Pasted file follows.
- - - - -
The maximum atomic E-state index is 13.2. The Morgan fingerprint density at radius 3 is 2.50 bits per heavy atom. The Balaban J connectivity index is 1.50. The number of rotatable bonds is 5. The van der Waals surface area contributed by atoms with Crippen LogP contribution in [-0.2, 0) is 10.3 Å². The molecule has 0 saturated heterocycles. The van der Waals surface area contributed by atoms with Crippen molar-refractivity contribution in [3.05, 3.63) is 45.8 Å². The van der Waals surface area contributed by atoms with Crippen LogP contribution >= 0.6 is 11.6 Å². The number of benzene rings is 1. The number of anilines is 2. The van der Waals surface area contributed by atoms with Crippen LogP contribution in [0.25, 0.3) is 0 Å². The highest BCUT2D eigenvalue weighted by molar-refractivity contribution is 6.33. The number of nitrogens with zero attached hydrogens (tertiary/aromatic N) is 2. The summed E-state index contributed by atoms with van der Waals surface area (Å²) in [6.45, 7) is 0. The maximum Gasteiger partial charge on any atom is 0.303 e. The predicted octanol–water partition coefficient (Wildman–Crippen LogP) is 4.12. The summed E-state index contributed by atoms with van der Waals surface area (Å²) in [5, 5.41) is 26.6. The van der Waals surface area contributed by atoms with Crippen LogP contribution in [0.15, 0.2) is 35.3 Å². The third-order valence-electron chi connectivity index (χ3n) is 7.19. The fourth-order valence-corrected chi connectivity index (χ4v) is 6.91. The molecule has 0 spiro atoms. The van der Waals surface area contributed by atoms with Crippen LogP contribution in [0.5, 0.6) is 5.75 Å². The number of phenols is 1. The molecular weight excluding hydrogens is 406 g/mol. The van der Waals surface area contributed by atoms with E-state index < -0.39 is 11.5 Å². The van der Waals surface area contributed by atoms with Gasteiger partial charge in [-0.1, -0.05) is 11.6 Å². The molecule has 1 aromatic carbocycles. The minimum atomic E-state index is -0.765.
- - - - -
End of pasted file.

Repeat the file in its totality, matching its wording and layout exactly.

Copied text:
The maximum atomic E-state index is 13.2. The Morgan fingerprint density at radius 3 is 2.50 bits per heavy atom. The Balaban J connectivity index is 1.50. The number of rotatable bonds is 5. The van der Waals surface area contributed by atoms with Crippen LogP contribution in [-0.2, 0) is 10.3 Å². The molecule has 0 saturated heterocycles. The van der Waals surface area contributed by atoms with Crippen molar-refractivity contribution in [3.05, 3.63) is 45.8 Å². The van der Waals surface area contributed by atoms with Crippen LogP contribution >= 0.6 is 11.6 Å². The number of benzene rings is 1. The number of anilines is 2. The van der Waals surface area contributed by atoms with Crippen LogP contribution in [0.25, 0.3) is 0 Å². The highest BCUT2D eigenvalue weighted by molar-refractivity contribution is 6.33. The number of nitrogens with zero attached hydrogens (tertiary/aromatic N) is 2. The summed E-state index contributed by atoms with van der Waals surface area (Å²) in [6.45, 7) is 0. The maximum Gasteiger partial charge on any atom is 0.303 e. The predicted octanol–water partition coefficient (Wildman–Crippen LogP) is 4.12. The summed E-state index contributed by atoms with van der Waals surface area (Å²) in [5, 5.41) is 26.6. The van der Waals surface area contributed by atoms with Crippen LogP contribution in [0.15, 0.2) is 35.3 Å². The third-order valence-electron chi connectivity index (χ3n) is 7.19. The fourth-order valence-corrected chi connectivity index (χ4v) is 6.91. The molecule has 0 spiro atoms. The van der Waals surface area contributed by atoms with Crippen LogP contribution in [0.5, 0.6) is 5.75 Å². The number of phenols is 1. The molecular weight excluding hydrogens is 406 g/mol. The van der Waals surface area contributed by atoms with E-state index < -0.39 is 11.5 Å². The van der Waals surface area contributed by atoms with Gasteiger partial charge in [-0.1, -0.05) is 11.6 Å². The molecule has 1 aromatic carbocycles. The minimum atomic E-state index is -0.765.